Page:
Why Can't I Stop Eating?

03/18/2015 01:10 pm ET | Updated May 18, 2015

I've spent my whole life wondering, up until recently why is it that I want to lose weight so badly, and I know what to do, but I still can't stay away from the frickin' cookies?

This question has haunted and taunted me for most of life. I've watched friends, celebrities, and perfect strangers breeze through a four-week stint of the Atkins Diet, or give up sugar without breaking a sweat and emerge 15 pounds lighter. But no matter how committed I was to the diet, or how much I desired to fit into my old jeans, I could barely make it through three days without polishing off an entire pint of Ben & Jerry's ice cream.

I believed there was something wrong and different about me, like The Universe had forgotten to give me the willpower gene when It created me. This pissed me off, and made me feel really sad and lonely.

It wasn't until I hit rock bottom (aka, polishing off an entire bag of Dove Chocolate Promises while hiding in the supply closet of my ad agency on the third day of my seven day juice cleanse) that I finally realized that if this diet thing was gonna work, it would've worked by now.

I considered the fact that somehow there was a drive in me to overeat that was stronger than wanting to lose weight. So what was driving me to overeat?

I started taking stock of moments I wanted to eat ice cream, polish off a bag of potato chips or eat five cookies as fast as I could before my boyfriend got home. In all of those moments I was feeling incredibly high levels of anxiety, and I was using food to make me feel grounded, relaxed and comforted. A-Ha! That initial drive to calm myself down was so much more powerful than my desire to be thin because -- in those moments -- it was about survival.

So instead of focusing all my energy on counting calories or mastering the art of a gluten free diet, I put all of my focus on treating my anxiety with things a lot more effective than food.

The first thing I did was think of things to help me calm down in the moment. I had Post-its with:

  • Go for a walk
  • Call a friend
  • Get a 10-minute back massage
  • Take 10 deep breaths
  • Read a magazine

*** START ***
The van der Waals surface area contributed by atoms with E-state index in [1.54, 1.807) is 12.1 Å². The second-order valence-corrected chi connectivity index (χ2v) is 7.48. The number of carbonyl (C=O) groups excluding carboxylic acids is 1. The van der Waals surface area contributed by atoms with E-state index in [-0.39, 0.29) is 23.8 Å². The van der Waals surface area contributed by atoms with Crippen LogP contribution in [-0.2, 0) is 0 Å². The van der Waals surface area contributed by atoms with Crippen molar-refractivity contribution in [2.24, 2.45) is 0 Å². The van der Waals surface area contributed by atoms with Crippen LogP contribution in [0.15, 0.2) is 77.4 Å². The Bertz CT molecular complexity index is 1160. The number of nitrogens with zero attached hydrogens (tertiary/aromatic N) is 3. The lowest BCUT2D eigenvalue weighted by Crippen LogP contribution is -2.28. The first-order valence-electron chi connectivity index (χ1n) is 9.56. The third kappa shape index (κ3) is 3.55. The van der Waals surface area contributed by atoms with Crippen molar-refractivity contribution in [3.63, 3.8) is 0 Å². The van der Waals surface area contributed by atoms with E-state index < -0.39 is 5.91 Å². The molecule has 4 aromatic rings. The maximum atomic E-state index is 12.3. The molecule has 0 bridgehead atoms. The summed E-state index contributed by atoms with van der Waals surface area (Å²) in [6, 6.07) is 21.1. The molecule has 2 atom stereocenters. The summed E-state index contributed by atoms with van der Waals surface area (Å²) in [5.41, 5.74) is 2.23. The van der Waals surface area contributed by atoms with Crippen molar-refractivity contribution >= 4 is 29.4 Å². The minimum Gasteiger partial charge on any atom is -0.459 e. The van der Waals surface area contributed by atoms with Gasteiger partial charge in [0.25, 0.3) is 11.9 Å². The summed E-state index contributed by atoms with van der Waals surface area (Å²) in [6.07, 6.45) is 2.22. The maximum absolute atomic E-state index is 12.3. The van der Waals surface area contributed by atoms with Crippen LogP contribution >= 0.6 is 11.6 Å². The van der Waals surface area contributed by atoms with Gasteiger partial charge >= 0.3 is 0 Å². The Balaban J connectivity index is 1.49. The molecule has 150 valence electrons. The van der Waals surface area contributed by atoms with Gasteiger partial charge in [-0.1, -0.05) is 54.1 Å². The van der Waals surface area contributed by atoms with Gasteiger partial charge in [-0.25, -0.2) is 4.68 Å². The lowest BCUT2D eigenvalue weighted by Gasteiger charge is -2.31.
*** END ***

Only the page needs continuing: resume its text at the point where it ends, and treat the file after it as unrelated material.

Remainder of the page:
• Watch a funny YouTube video

I posted these reminders on my fridge, on my computer and in my journal to remind me to go do an activity instead of diving into the candy bowl.

The second step was looking at my life overall to see where I could shift things to be happier. This was a major wake-up call. Because I always focused so much of my energy on losing weight, and honestly believed (like most of us do) that our lives will just be easier once we lose twenty pounds, I wasn't really paying attention to my life.

When I took a hard look, I realized that my relationship was in the gutter, I didn't like my job, I did nothing for fun, I was in constant comparison with my friends and often feeling jealous or left out, and my regular routine was to sleep through my alarm, rush to work, suffer through the day, eat Chinese food at home, watch TV, avoid being seen naked by my boyfriend and go to sleep. Repeat. No wonder I wanted to pound chocolate like there's no tomorrow! It was the only way I was getting a jolt of happiness.

So I worked with a pleasure expert, discovered spirituality, went to dance classes, took voice lessons, worked on my relationship and eventually quit my job. I used food to show me where the voids are, and started to fill them in with experiences, beliefs and activities that actually gave me what I needed.

I finally had a life that was full of fun, romance and meaning without needing to be a size 2. And soon after that, the extra 30 pounds I was carrying melted off because I was no longer medicating myself with large amounts of unhealthy food.

Now I have the great honor of teaching women how to do the same through the Live More Weigh Less Lifestyle Method, and I can't tell you how incredible it is to watch women realize that what was once our biggest source of misery is actually our greatest source of happiness. All we have to do is just pay attention to what our overeating is trying to tell us, and start to gift ourselves what we really need.

In the comments below I would love to know what your struggle has been with food and what you're going to do to feed that driving force.